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3.3. Complex sentences: In traditional grammar, a complex sentence contains a main clause and one or more subordinate clauses. The subordinate clause must be a finite clause and can be the Noun clause, the Adjective clause or the Adverb clause. E.g. He realizes that he hasn't understood his father. The man who knows no foreign language knows nothing about his mother tongue. When I was answering the telephone, he came back because he had forgotten his hat. In contemporary grammar, a complex sentence consists of one independent clause and one or more than one dependent clauses, linked in a relationship of subordination. The dependent clause may be finite or non-finite. E.g. All I did was hit him on the head. Having finished the work, the workers went together for a drink. How the book will sell depends on its author. Since he won't answer the phone, we'd better leave a note. Finite clauses as dependent ones in complex sentences can be: 3.3.1. The noun clause The clause doing the same functions as the noun is called the noun clause. a) Subordinate subject clauses have the function of the subject to the predicate of the main clause. They are introduced by: + Conjunctions: That / Whether + Conjunctive pronouns: Who / What / Which + Conjunctive adverbs: When / Where / How / Why E.g. That he will come is certain. Who broke the glass window remained unknown. How she managed to do it seemed a mystery to me. Whether (or not) he gets the money doesnt concern me.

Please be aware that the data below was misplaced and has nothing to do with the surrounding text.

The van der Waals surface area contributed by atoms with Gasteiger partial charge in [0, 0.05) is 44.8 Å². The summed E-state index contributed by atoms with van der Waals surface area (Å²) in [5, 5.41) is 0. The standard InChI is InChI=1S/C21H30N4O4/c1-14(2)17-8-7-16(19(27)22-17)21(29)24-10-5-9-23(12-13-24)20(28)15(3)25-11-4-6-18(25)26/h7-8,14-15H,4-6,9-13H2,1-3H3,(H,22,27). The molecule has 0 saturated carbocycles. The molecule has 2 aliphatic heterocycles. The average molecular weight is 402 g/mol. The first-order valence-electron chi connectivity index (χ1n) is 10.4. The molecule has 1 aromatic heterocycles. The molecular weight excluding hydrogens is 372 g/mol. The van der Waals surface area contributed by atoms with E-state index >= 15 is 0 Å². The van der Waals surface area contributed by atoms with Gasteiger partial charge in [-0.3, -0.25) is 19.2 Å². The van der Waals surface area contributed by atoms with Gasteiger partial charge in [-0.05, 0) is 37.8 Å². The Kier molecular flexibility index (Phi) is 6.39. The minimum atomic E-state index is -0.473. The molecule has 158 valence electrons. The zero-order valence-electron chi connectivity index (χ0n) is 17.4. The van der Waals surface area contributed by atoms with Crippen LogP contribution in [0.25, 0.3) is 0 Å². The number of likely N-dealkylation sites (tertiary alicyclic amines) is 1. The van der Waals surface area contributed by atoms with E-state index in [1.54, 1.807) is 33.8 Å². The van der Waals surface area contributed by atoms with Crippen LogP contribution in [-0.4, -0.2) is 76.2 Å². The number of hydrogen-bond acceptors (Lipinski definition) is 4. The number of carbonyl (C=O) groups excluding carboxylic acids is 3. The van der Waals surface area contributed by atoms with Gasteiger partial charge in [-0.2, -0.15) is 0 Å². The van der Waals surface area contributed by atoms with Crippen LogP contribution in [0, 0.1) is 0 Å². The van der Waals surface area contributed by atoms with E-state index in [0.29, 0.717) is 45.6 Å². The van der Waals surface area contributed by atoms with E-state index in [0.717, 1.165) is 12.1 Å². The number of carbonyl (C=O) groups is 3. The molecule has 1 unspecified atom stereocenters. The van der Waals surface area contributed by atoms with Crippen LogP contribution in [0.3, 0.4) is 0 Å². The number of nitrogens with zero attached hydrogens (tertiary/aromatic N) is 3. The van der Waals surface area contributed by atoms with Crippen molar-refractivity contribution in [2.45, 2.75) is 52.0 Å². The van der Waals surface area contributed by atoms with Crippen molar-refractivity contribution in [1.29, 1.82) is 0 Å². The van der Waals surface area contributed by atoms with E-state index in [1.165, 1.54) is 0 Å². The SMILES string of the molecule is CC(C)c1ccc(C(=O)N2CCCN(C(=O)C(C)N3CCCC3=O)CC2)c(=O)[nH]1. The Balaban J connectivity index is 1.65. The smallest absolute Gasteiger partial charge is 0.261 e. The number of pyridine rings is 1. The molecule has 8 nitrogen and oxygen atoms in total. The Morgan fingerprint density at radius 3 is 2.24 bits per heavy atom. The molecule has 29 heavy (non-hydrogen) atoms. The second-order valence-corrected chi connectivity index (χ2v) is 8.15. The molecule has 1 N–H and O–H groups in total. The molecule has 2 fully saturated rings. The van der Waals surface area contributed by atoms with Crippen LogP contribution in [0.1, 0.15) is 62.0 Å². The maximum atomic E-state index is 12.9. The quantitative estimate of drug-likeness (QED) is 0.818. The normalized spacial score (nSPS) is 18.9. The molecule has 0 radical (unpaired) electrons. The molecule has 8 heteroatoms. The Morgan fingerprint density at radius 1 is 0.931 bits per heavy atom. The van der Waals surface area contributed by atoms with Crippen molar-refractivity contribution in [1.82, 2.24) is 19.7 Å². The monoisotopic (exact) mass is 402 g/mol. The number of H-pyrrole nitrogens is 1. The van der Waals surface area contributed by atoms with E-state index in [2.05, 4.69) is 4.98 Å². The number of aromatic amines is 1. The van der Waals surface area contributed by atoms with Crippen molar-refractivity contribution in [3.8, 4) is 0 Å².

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Sometimes, the impersonal pronoun It is used to introduced the subject clause. E.g. It is necessary that we should all be present. It is still unknown when he will come. The subject clauses are not separated by a comma. b) Subordinate predicative clauses have the function of the predicative (subject complement) They are introduced by the same conjunctions and as if, conjunctive pronouns and adverbs as in the subject clauses. The link-verb is in the main clause. The predicative clause together with the link-verb forms a compound nominal predicative to the subject of the main clause: E.g. The question is whether it may rain or not. It looks as if it were going to rain. That is why she is so happy. Forget-me-not is what they call that kind of flower. No comma is needed when we used the predicative clauses. c) Subordinate object clauses have the function of the object to the predicate of the main clause. They are also introduced by the same conjunctions, conjunctive pronouns and adverbs as in the subject and predicative clauses. E.g. She told me that she was willing to help. I should like to know whether they will come. He forgot to tell me where he had put the keys. Give whoever comes to the door the money in this envelope. Please, show me who your boyfriend is. I consider what you have said a great insult. I wonder what made him do it. I was amazed at how beautiful his wife is. She did not remember when she had to make a phone-call. He always boasts about what a good cook his mother is. No comma is needed when the object clauses are used in the complex sentences.